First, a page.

Liberal Democrat and crossbench peers have raised concerns about plans to pilot GP-style practices to provide social work services to looked-after children.
In a debate on the Children and Young Persons Bill, which would introduce the pilots, peers warned that the practices may fragment local children’s services, cherry pick the easiest cases and cream off the best local practitioners, while contesting claims they would reduce bureaucracy.
The bill would enable up to nine pilots, under which councils would contract out social work support for looked-after children to practices, but retain corporate parenting accountability.
Baroness Howarth, a former director of social services and currently vice-chair of the Children and Family Court Advisory and Support Service, said: “My great anxiety is that it would be yet one more diversion and hitch, which could mean that good professional development would not happen.”
Fellow crossbencher Earl Listowel said practices may cherry pick looked-after children “leaving a Cinderella service outside the practices” and benefting some children at the expense of others. Lib Dem peer Baroness Walmsley, the party’s children’s spokesperson in the Lords, claimed this would lead to practices being able to cream off the best social workers.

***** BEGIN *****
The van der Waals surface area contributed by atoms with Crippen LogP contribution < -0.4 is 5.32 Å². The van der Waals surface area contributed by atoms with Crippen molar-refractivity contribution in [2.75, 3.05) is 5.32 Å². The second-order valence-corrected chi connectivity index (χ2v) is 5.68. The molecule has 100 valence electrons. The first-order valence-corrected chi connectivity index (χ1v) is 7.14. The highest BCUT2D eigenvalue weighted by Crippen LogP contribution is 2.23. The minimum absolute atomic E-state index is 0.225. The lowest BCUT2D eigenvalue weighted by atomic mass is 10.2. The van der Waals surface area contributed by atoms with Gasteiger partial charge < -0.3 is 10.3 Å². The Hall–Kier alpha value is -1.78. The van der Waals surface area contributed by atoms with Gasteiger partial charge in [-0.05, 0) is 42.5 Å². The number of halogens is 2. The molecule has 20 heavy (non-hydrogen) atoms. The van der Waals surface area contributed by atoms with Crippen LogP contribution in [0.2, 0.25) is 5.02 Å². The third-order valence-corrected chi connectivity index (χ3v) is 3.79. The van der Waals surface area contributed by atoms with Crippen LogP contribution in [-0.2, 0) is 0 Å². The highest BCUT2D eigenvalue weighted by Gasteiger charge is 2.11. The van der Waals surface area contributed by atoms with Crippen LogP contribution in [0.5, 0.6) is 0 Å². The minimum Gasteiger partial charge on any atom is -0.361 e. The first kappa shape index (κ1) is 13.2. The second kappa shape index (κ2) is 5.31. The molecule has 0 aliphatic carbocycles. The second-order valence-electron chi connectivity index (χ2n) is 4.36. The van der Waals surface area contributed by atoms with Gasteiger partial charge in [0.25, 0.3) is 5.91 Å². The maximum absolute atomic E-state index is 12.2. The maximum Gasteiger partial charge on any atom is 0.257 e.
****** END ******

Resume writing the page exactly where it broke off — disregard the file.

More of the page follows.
She also said the plans went against the Every Child Matters agenda for children’s services, with its emphasis on integration. Meanwhile crossbencher Baroness Meacher contested claims from advocates of practices that social workers would be freed from bureacuracy, saying practices would be under the same regulatory system as local authority children’s services.
Speaking for the government, schools minister Lord Adonis (pictured) emphasised that the proposal was only to pilot social work practices and, should this prove positive, it would then be up to councils to use them or not.
He added: “The judgement of the government is that it would not be sensible to stifle even the possibility of these arrangements being piloted when they could have beneficial effects.”
The bill will be debated again on Monday (14 January).
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